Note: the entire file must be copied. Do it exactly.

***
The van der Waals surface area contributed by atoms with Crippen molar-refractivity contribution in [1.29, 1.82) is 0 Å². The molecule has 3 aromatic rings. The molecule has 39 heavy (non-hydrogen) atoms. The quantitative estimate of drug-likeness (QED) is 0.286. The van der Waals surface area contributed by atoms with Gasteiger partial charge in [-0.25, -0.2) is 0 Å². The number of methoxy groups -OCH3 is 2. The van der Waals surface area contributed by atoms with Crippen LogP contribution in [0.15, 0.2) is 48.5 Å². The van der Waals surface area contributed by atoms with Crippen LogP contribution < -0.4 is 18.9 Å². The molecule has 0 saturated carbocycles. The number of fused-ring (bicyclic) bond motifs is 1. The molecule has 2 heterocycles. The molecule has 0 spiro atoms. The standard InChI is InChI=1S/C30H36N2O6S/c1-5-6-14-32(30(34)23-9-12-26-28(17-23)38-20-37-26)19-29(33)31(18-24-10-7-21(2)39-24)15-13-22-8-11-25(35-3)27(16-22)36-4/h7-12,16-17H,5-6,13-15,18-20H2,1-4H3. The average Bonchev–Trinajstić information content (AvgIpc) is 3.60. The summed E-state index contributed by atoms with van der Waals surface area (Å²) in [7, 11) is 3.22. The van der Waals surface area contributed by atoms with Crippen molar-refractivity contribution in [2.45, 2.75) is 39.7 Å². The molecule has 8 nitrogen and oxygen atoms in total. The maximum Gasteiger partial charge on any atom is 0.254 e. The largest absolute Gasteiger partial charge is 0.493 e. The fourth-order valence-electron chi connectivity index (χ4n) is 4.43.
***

The van der Waals surface area contributed by atoms with Crippen molar-refractivity contribution in [1.29, 1.82) is 0 Å². The molecule has 3 aromatic rings. The molecule has 39 heavy (non-hydrogen) atoms. The quantitative estimate of drug-likeness (QED) is 0.286. The van der Waals surface area contributed by atoms with Gasteiger partial charge in [-0.25, -0.2) is 0 Å². The number of methoxy groups -OCH3 is 2. The van der Waals surface area contributed by atoms with Crippen LogP contribution in [0.15, 0.2) is 48.5 Å². The van der Waals surface area contributed by atoms with Crippen LogP contribution < -0.4 is 18.9 Å². The molecule has 0 saturated carbocycles. The number of fused-ring (bicyclic) bond motifs is 1. The molecule has 2 heterocycles. The molecule has 0 spiro atoms. The standard InChI is InChI=1S/C30H36N2O6S/c1-5-6-14-32(30(34)23-9-12-26-28(17-23)38-20-37-26)19-29(33)31(18-24-10-7-21(2)39-24)15-13-22-8-11-25(35-3)27(16-22)36-4/h7-12,16-17H,5-6,13-15,18-20H2,1-4H3. The average Bonchev–Trinajstić information content (AvgIpc) is 3.60. The summed E-state index contributed by atoms with van der Waals surface area (Å²) in [7, 11) is 3.22. The van der Waals surface area contributed by atoms with Crippen molar-refractivity contribution in [2.45, 2.75) is 39.7 Å². The molecule has 8 nitrogen and oxygen atoms in total. The maximum Gasteiger partial charge on any atom is 0.254 e. The largest absolute Gasteiger partial charge is 0.493 e. The fourth-order valence-electron chi connectivity index (χ4n) is 4.43.